• We want to introduce Ella to the outside world slowly; Florida weather will allow us to do that while the winter conditions in Colorado right now would force us to stay inside most of the time.
  • Driving back across the country in the middle of winter is not a great idea.
  • The altitude in Denver is not going to make breathing easier for Ella. We think it will be better if she has some months at sea level before taking on that challenge.
  • Taking on parenting is daunting enough, yet we feel that we have more support here in Gainesville for us and Ella. All our friends are staff in the NICU! Another added benefit, many of the NICU nurses will miss seeing Ella and may even want to babysit!

So, although we are excited to go back home to Colorado in the summer, we have total peace about staying in Gainesville for the next several months. We think it is critical for a smooth transition back to our real home in Colorado.

Please pray for our day tomorrow during discharge. We praise the Lord for how far he has brought all three of us and thank all of you for your unfailing love and support.

Psalm 57:10
For great is your love, reaching to the heavens;
your faithfulness reaches to the skies.

Posted (Tina) in All Posts on January-23-2008

Today was another day of progress for Ella.

Her food was switched to 50% breast milk and 50% Similac 27 calorie. Also, the total fluid intake went up slightly. All of this in an effort to getting her to intake the maximum amount of fluid with the most calories suited to her condition. They were able to obtain a recipe for mixing the formula to 27 calories, which will work well for Ella at home. She has been tolerating the bolus feeds with no problem; this is great since it means we can spend less time on feeding sessions.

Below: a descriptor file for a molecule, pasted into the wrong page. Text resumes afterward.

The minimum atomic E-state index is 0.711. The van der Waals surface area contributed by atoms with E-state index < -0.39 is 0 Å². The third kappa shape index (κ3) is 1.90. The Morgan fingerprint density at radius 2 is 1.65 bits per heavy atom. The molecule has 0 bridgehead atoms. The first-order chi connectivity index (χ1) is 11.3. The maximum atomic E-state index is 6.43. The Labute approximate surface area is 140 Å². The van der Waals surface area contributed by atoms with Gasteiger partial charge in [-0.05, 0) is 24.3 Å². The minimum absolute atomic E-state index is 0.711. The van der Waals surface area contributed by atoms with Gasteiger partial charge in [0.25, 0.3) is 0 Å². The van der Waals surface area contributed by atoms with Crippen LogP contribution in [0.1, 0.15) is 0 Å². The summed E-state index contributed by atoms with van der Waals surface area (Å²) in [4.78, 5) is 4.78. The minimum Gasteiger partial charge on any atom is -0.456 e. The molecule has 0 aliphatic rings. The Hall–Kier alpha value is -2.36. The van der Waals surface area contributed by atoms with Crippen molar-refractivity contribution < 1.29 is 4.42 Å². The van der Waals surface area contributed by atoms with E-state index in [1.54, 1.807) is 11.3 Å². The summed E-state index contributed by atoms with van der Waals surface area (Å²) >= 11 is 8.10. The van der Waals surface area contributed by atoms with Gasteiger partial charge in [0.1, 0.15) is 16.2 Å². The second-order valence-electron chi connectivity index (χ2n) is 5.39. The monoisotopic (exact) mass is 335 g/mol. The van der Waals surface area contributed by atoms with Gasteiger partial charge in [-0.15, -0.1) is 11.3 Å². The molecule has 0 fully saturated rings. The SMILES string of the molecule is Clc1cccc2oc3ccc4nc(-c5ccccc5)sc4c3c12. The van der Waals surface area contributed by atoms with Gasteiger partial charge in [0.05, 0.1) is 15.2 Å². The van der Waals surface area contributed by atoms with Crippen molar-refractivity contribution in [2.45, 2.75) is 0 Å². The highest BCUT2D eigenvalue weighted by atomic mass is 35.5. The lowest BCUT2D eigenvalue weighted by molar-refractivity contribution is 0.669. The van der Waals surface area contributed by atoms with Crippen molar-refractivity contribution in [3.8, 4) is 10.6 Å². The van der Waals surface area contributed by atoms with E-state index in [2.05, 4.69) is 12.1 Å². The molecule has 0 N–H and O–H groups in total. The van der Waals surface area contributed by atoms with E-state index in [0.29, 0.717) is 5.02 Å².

Ella had her first hearing test this morning. They placed 4 sensor leads on her head and a devise in her each ear, one at a time. I was curious how they conducted infant hearing tests. They liken it to an EEG, where it tracks the actual activity throughout the brain. They test it at various decibels to ensure proper hearing. They were able to tell us the results right away – – she passed her hearing tests in both ears! Since CDH babies inherently carry risks for hearing loss, she will need to be retested every 6 months to monitor her hearing.

The cardiologist came by to take a listen to Ella and explain the pulmonary hypertension. He told me that she has two conditions that are causing the pulmonary hypertension: Patent Foramen Ovale (PFO) and Patent Ductus Arteriosus (PDA). Also, he informed me that Ella will need to have an echocardiogram performed initially about 2 times per month. They will need to keep a close watch to maintain blood flow and oxygen levels and adjust her medicine as she gains weight. Also, if the patent ductus arteriosus (PDA) does not close on its own, she may need to have a corrective surgery for the heart defect(s) by the time she turns 1 year old.

Ella tried some oral feeding with the occupational therapist today and did not respond real well. It frustrated her and she got upset during the session with several crying spells. We will try again tomorrow; she may have just been too tired to try something so new. Either way, I was happy to see that even during her crying spells, she was maintaining her saturations in the 90s. Before, it took very little for her to lose it completely and down spiral into a mode of being completely air starved. But she is getting stronger and the combinations of medicines are helping her so much.